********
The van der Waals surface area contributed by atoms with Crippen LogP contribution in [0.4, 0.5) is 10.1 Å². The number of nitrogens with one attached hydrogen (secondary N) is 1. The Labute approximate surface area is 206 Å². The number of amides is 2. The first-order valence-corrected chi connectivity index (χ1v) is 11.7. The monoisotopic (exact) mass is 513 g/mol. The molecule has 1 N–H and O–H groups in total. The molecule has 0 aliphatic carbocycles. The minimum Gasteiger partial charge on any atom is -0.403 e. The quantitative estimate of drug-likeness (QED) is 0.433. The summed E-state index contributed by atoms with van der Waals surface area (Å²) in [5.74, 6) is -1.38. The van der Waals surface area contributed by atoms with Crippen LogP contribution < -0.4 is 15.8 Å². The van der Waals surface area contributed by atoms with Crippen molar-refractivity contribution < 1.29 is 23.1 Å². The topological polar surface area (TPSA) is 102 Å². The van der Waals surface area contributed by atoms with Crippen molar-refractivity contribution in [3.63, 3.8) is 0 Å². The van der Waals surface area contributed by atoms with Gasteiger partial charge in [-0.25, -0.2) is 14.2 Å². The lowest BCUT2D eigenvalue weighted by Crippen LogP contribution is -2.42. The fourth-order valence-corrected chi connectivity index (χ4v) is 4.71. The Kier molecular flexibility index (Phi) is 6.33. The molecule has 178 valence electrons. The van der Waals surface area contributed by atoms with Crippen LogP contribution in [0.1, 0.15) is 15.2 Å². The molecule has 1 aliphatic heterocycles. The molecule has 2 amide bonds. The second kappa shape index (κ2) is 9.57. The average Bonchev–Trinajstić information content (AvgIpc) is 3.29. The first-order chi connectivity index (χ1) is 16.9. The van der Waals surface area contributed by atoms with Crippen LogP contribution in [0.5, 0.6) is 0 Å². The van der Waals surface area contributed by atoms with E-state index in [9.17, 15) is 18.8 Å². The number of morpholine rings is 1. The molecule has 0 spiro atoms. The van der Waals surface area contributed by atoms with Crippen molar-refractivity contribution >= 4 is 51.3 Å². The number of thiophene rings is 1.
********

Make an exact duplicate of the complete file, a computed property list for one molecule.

The van der Waals surface area contributed by atoms with Crippen LogP contribution in [0.4, 0.5) is 10.1 Å². The number of nitrogens with one attached hydrogen (secondary N) is 1. The Labute approximate surface area is 206 Å². The number of amides is 2. The first-order valence-corrected chi connectivity index (χ1v) is 11.7. The monoisotopic (exact) mass is 513 g/mol. The molecule has 1 N–H and O–H groups in total. The molecule has 0 aliphatic carbocycles. The minimum Gasteiger partial charge on any atom is -0.403 e. The quantitative estimate of drug-likeness (QED) is 0.433. The summed E-state index contributed by atoms with van der Waals surface area (Å²) in [5.74, 6) is -1.38. The van der Waals surface area contributed by atoms with Crippen LogP contribution < -0.4 is 15.8 Å². The van der Waals surface area contributed by atoms with Crippen molar-refractivity contribution < 1.29 is 23.1 Å². The topological polar surface area (TPSA) is 102 Å². The van der Waals surface area contributed by atoms with Crippen molar-refractivity contribution in [3.63, 3.8) is 0 Å². The van der Waals surface area contributed by atoms with Gasteiger partial charge in [-0.25, -0.2) is 14.2 Å². The lowest BCUT2D eigenvalue weighted by Crippen LogP contribution is -2.42. The fourth-order valence-corrected chi connectivity index (χ4v) is 4.71. The Kier molecular flexibility index (Phi) is 6.33. The molecule has 178 valence electrons. The van der Waals surface area contributed by atoms with Crippen LogP contribution in [0.1, 0.15) is 15.2 Å². The molecule has 1 aliphatic heterocycles. The molecule has 2 amide bonds. The second kappa shape index (κ2) is 9.57. The average Bonchev–Trinajstić information content (AvgIpc) is 3.29. The first-order chi connectivity index (χ1) is 16.9. The van der Waals surface area contributed by atoms with Crippen LogP contribution in [0.5, 0.6) is 0 Å². The van der Waals surface area contributed by atoms with E-state index in [9.17, 15) is 18.8 Å². The number of morpholine rings is 1. The molecule has 0 spiro atoms. The van der Waals surface area contributed by atoms with Crippen molar-refractivity contribution >= 4 is 51.3 Å². The number of thiophene rings is 1.